It's hard not to smile, really, knowing now that our third child is going to be a girl. We found out yesterday and I've been getting a mixture of sympathy and looks that say, "Good luck, buddy!" People have asked Megan if I'm disappointed. In a way I am, but I find it impossible to be told that I'm going to have a baby girl and be disappointed at that. I have to resign myself to the fact that I'm not going to have a son, but that's not the fault of this little girl. Now that I have her, I'm not going to waste any energy wishing she were something else.
There's something comically karmic about this. When Megan and I first talked about having children, I warned her that our chances of having a girl were slim. Girls are (were) rare on the Bittle side of the family. I only had a brother. My father only had brothers. For three generations only two girls were born to Bittles, my cousin Danille and my niece Alex, and both were outnumbered in their own households with two brothers each. So we decided that we would keep having children until we got our girl or an entire offensive line, whichever came first. So much for that.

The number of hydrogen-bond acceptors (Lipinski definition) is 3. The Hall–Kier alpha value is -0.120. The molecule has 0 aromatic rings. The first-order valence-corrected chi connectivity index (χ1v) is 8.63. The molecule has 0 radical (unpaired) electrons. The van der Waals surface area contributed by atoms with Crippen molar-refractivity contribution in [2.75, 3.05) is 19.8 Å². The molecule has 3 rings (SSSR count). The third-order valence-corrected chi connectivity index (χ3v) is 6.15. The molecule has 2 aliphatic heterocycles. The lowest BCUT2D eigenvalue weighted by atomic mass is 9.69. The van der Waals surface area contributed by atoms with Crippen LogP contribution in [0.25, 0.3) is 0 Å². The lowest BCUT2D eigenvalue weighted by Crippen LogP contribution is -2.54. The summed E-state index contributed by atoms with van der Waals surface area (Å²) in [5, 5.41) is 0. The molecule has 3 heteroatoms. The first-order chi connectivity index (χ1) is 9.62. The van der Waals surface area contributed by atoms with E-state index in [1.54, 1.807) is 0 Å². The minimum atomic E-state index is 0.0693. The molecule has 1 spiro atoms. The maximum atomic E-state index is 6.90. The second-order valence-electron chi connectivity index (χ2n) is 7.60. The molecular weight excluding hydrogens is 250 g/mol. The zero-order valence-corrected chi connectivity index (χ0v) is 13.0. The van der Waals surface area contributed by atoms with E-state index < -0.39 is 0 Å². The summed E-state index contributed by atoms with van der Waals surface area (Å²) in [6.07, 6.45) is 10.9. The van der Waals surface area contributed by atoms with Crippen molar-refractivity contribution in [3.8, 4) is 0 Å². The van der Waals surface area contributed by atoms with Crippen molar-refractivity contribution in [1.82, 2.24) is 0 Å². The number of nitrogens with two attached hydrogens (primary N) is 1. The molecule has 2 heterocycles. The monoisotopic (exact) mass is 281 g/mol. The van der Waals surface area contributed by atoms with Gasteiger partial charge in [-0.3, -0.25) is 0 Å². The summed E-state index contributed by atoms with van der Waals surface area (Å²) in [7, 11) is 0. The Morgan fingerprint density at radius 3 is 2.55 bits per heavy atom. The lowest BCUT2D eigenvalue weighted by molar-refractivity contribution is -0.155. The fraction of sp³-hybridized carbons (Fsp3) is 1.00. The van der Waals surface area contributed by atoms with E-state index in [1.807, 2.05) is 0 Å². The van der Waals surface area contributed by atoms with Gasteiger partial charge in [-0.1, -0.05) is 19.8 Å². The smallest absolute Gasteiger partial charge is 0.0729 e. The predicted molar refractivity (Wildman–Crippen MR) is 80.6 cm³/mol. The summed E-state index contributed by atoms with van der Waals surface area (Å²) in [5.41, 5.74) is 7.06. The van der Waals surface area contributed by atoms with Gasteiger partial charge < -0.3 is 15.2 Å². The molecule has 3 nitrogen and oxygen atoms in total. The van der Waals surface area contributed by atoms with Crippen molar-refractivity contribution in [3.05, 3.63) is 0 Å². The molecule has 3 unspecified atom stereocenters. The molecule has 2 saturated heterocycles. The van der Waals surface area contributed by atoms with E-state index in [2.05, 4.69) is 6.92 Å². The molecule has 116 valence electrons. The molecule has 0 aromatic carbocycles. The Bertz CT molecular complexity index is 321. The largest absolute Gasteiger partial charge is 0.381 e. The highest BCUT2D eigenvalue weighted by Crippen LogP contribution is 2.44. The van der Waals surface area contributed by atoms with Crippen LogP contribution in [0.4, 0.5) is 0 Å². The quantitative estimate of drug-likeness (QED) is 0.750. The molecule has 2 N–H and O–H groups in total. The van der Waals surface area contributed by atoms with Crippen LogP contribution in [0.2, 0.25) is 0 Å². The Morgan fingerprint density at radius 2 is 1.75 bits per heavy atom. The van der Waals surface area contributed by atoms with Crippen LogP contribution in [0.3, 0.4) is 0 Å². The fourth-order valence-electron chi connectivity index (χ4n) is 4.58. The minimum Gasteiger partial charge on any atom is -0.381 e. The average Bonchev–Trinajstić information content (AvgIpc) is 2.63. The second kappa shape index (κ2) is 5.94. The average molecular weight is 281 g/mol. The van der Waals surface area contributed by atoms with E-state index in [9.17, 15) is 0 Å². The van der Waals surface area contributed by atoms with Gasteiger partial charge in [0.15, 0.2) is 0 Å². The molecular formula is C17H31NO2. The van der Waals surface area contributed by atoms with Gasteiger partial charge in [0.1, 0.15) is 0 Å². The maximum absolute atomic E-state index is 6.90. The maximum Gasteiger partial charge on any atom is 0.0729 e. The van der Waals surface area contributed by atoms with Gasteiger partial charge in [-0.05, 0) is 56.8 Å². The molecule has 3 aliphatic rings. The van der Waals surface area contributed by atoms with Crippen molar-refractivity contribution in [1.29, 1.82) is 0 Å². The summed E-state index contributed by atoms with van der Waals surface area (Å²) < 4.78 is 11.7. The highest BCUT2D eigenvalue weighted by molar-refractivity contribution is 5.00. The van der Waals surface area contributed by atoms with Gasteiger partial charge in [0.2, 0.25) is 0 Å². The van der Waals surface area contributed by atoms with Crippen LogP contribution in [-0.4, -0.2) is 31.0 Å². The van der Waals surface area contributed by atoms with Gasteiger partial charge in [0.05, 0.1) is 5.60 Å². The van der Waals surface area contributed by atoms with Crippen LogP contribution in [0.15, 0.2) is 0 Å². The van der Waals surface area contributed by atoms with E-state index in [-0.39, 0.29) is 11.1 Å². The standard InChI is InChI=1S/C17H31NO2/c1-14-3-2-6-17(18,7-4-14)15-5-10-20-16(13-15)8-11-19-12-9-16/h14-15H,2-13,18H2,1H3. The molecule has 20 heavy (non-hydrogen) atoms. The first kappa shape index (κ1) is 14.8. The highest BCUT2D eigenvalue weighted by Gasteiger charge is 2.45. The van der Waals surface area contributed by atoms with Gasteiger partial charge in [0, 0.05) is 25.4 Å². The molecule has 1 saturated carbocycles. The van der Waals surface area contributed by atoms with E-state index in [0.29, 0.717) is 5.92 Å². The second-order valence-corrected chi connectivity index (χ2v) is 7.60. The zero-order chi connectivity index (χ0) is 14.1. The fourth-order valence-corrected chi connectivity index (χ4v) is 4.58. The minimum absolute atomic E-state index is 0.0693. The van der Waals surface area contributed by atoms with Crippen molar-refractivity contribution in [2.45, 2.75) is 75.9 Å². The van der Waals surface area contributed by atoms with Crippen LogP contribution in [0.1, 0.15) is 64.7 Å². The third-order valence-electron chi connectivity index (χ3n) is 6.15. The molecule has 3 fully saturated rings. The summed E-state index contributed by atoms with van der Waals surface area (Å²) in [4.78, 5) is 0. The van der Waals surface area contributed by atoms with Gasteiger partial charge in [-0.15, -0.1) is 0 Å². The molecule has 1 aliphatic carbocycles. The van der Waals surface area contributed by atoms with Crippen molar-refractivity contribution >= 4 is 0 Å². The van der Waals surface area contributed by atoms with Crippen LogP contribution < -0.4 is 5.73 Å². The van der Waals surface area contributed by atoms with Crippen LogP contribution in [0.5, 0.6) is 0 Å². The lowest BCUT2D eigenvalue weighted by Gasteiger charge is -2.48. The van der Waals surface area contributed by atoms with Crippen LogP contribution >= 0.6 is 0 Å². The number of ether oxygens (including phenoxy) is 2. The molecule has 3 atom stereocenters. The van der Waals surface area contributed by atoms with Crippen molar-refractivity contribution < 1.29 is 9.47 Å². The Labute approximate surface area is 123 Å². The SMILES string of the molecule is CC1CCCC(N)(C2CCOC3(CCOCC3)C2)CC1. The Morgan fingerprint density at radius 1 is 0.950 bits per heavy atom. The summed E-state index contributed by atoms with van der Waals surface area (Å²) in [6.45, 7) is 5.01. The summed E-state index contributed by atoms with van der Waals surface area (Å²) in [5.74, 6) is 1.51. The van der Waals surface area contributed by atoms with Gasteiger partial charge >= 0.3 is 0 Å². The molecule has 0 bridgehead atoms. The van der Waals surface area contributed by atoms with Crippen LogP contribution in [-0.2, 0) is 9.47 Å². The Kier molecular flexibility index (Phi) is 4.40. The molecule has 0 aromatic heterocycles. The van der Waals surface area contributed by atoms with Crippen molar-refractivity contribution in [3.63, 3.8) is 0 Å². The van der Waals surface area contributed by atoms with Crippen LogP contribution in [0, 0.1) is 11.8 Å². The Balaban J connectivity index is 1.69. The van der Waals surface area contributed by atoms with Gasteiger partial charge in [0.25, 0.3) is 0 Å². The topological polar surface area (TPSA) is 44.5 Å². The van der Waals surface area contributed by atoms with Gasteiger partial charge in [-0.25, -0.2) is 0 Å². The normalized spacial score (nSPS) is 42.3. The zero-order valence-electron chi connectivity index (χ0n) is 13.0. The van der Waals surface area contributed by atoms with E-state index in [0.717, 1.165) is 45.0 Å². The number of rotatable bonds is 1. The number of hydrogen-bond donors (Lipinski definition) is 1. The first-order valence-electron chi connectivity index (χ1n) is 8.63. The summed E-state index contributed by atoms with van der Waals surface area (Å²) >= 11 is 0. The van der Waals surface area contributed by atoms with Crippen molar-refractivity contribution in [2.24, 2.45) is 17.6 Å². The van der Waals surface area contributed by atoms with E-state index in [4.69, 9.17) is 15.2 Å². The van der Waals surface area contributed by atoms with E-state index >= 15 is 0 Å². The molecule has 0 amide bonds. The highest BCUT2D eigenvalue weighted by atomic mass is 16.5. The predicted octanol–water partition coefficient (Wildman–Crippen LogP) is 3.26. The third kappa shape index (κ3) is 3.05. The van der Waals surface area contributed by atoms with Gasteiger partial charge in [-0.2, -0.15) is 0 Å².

So much, too, for my no princess rule, which was followed about as much as my rule limiting the color pink. Evidently, anything non-pink makes the girls look like boys. So with resigning myself to being the only boy in this house (even our dog is a girl) I also resign myself to a lifetime of the color pink, of near ear splitting squeals, of frilly nightgowns, of purses and high heel shoes that go clip clop loudly on the hardwood floors, of hair clips and headbands, of doll houses, and a whole world of girl stuff that they've yet to discover.
Go ahead, laugh at the stay-at-home dad who was handed three girls to take care of. I'm just barely qualified to raise children, but three girls? You know those tiny rubber bands that girls use to make their ponytails? My fingers are too fat and too clumsy to handle those. This morning I handed Clara her shoes and she said, "Daddy, these don't match what I'm wearing." Most disturbing is their favorite toy at Nana's house: their cell phones.
I'm in trouble.
I found the picture up there and liked how the little one seemed to be approaching the other two as if to say, "Here I come!" Plus, the little one reminds me of Clara. As they are all looking away, it plays on the mystery of what the girls will look like at that age. It also reminds me of the O'Brien-Wilson girls, stair-stepped like that and beautiful.
I can't wait to meet her...